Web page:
Later that season, on June 19, 1988, Bobby Allison nearly died in a crash at Pocono Raceway, but was left with injuries that forced his retirement from driving in NASCAR.[1] In 1992, his youngest son, Clifford Allison, was fatally injured in a practice crash for the NASCAR Busch Series race (now Nationwide Series) at Michigan International Speedway. Allison was elected to the International Motorsports Hall of Fame in 1993, the same year that his son Davey died following a helicopter accident at Talladega Superspeedway. He was inducted into the Motorsports Hall of Fame of America in 1992.

Allison is one of eight drivers to have won what was then considered a career Grand Slam (an unofficial term) by winning the sport's four majors: the Daytona 500, Winston 500, Coca-Cola 600, and the Southern 500. Richard Petty, David Pearson, Darrell Waltrip, Dale Earnhardt, Jeff Gordon, Jimmie Johnson, and Buddy Baker are the other seven to have accomplished the feat.

Win controversy

Officially, according to NASCAR.com, Bobby Allison has won 84 races, placing him in third place on the all-time wins list, tied with Darrell Waltrip. Unofficially, Bobby Allison has won 85 races, and may be credited with 86 wins. The controversy lies in two races: the 1971 Myers Brothers 250 held at Bowman Gray Stadium (Winston-Salem, North Carolina), and the 1973 National 500 at Charlotte Motor Speedway. (Charlotte, North Carolina.)

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1971 Myers Brothers 250

The 1971 Myers Brothers 250 was held August 6, 1971 at Bowman Gray Stadium in Winston-Salem, North Carolina. The first car to cross the finish line after 250 laps was driven by Bobby Allison.

The dispute in question came because of early 1970s combination races for the smaller Grand American Series, featuring "pony" cars, such as the Chevrolet Camaro, Ford Mustang, and AMC Javelin, and the Grand National Series, featuring the Chevrolet Chevelle, Ford Torino Talladega, Dodge Charger Daytona, and Plymouth Roadrunner / Superbird. For that race, and the race following at West Virginia International Speedway, Allison raced a Grand National - Grand American combination race in a Grand American Series specification 1970 Ford Mustang, #49, sponsored by Rollins Leasing, and owned by Melvin Joseph. (Joseph was the head of Dover International Speedway until his death in 2005.) As he was not racing in a Grand National car, he never received credit in that series, but was credited with a Grand American Series ("pony" cars) win.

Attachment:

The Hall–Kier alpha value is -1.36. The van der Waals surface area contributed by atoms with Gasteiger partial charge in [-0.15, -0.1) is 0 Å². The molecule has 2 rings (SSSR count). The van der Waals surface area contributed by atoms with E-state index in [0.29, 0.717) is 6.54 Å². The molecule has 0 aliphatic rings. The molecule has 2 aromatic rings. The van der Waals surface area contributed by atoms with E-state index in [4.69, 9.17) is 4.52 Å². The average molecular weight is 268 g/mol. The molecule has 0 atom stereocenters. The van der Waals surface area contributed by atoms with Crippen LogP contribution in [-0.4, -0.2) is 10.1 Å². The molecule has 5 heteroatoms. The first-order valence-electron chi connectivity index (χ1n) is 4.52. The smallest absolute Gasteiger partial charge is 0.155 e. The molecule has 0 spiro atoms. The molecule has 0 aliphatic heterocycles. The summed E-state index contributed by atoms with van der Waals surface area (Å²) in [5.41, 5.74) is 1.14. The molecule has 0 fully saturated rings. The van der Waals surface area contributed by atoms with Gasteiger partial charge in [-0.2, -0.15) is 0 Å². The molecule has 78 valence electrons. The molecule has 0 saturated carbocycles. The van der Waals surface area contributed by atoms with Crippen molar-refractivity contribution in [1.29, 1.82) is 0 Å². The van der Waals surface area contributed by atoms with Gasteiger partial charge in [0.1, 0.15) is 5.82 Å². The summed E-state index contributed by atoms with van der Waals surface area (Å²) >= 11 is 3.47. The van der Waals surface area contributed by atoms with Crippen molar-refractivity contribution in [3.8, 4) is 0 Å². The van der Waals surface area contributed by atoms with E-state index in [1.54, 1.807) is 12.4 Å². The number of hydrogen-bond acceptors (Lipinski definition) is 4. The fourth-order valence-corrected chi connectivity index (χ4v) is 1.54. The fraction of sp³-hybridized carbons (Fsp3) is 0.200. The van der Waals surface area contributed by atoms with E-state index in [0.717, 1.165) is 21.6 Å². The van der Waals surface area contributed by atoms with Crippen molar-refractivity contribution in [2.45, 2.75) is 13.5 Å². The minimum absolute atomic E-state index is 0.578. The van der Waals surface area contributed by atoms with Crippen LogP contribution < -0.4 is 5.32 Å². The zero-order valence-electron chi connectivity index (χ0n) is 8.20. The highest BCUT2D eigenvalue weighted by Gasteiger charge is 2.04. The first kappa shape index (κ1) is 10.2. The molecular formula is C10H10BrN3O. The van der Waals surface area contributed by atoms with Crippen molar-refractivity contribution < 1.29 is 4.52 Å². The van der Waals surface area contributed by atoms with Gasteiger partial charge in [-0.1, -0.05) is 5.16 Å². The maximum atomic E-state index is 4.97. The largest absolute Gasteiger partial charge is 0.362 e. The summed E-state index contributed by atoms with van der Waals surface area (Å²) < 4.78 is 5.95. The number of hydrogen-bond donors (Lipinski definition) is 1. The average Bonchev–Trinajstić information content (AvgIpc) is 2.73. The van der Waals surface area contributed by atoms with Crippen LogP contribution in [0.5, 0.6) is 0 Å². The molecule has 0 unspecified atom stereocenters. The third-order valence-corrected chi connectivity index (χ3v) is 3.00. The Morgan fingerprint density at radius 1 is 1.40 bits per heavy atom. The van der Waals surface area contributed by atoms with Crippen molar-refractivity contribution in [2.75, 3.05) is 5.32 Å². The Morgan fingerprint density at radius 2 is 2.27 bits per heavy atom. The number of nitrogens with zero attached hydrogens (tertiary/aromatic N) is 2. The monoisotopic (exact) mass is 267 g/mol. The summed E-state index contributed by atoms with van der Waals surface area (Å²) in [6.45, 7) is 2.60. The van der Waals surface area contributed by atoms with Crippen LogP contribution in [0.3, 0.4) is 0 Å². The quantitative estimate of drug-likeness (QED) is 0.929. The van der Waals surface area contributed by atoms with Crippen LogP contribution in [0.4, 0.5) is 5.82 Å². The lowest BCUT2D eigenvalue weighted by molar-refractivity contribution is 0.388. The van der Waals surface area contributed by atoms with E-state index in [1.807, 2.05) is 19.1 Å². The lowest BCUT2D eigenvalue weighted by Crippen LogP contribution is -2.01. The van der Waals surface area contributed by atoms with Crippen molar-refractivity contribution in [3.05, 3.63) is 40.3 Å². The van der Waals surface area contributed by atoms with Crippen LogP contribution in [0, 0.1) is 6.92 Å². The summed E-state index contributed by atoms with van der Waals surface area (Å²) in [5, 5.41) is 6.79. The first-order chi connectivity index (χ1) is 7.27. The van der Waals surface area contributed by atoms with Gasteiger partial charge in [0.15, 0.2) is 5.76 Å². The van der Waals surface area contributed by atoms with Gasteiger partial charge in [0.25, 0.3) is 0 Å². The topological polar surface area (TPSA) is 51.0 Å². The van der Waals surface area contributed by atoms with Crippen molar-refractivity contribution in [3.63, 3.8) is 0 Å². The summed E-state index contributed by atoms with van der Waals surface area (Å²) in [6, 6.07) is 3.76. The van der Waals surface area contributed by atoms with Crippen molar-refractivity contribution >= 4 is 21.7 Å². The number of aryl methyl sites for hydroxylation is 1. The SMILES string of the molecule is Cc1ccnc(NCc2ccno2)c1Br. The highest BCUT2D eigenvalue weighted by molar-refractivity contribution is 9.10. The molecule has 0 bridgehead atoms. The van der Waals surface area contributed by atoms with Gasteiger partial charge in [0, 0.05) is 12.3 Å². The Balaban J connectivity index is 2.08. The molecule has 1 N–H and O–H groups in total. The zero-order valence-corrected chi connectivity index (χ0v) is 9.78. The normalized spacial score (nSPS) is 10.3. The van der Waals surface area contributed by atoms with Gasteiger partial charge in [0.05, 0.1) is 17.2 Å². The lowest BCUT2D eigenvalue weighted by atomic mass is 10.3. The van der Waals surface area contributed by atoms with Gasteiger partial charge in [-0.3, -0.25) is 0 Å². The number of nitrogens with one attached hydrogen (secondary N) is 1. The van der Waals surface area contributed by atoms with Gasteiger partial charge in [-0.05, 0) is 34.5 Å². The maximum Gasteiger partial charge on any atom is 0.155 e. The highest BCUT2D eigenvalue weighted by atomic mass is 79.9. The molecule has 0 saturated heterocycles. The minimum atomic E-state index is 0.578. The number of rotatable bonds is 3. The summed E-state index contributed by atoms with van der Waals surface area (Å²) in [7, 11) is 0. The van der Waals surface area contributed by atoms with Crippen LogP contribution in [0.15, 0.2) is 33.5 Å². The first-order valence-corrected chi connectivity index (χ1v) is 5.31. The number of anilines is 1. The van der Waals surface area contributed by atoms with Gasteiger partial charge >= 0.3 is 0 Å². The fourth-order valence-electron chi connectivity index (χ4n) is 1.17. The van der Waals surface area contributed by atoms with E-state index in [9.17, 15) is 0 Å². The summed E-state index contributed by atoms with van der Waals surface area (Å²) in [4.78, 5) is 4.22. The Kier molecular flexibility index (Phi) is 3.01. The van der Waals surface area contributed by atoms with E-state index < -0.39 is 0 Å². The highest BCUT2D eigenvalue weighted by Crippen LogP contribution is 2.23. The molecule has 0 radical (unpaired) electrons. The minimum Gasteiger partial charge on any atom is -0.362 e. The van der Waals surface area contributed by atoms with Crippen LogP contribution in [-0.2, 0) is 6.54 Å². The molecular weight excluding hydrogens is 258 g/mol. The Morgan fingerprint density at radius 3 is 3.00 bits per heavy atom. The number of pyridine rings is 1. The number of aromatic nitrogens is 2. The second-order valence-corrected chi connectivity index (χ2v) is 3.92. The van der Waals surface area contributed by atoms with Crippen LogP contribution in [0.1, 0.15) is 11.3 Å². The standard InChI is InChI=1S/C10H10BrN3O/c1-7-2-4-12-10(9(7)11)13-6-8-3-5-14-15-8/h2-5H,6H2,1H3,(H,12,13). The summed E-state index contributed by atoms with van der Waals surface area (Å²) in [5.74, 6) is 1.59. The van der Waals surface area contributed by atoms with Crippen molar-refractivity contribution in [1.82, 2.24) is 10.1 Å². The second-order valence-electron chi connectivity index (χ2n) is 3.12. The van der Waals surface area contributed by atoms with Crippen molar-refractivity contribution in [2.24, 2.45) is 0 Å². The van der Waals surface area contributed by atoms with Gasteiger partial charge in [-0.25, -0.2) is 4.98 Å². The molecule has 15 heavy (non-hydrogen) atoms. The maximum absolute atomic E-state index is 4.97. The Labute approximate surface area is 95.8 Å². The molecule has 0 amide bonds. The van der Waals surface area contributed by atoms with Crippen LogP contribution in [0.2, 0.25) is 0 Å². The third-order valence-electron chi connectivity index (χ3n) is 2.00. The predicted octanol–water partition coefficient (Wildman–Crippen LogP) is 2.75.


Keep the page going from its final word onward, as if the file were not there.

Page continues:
It should be noted NASCAR has had co-sanctioned races with various series in the past; in such cases, the win counts only in the series which that driver's car was sanctioned. The driver tied with Allison in all-time Cup wins because of the dispute is involved in this incident. An Automobile Racing Club of America / Winston West combination race in College Station, Texas on March 21, 1993, was won by Darrell Waltrip, driving an ARCA entry. That win was credited as an ARCA win only, and not counted in the NASCAR AutoZone West Series, Grand National Division (as it is currently known) win list. Likewise, when a Winston Cup driver won a Winston Cup / Winston West combination race, the win counts in Cup, not West. The Busch Series and Busch North Series also raced combination races in the past.

Currently, Martinsville Speedway has such a race, with the Whelen Modified Tour and Whelen Southern Modified Tour.

1973 National 500

The 1973 National 500 was held October 7, 1973 at Charlotte Motor Speedway in Concord, North Carolina. The first three cars to cross the finish line after the scheduled 334 laps (501 miles) were driven by Cale Yarborough, Richard Petty, and Bobby Allison, in that order. Again, these facts are not disputed. What is disputed, is the legality of the first two cars' engines, recounted in Jim McLaurin’s book ”NASCAR'S Most Wanted", in the chapter “Fudgin’ With the Rules”:

In the 1973 National 500 at Charlotte Motor Speedway, Allison protested that the engines in winner Cale Yarborough's and second-place Richard Petty's cars were over-sized. NASCAR inspected all three of the top finishers, and Allison's engine fit the cubic-displacement specs. Six hours after the inspections began, NASCAR technical director Bill Gazaway told the press that the results were being sent to headquarters in Daytona for a final decision.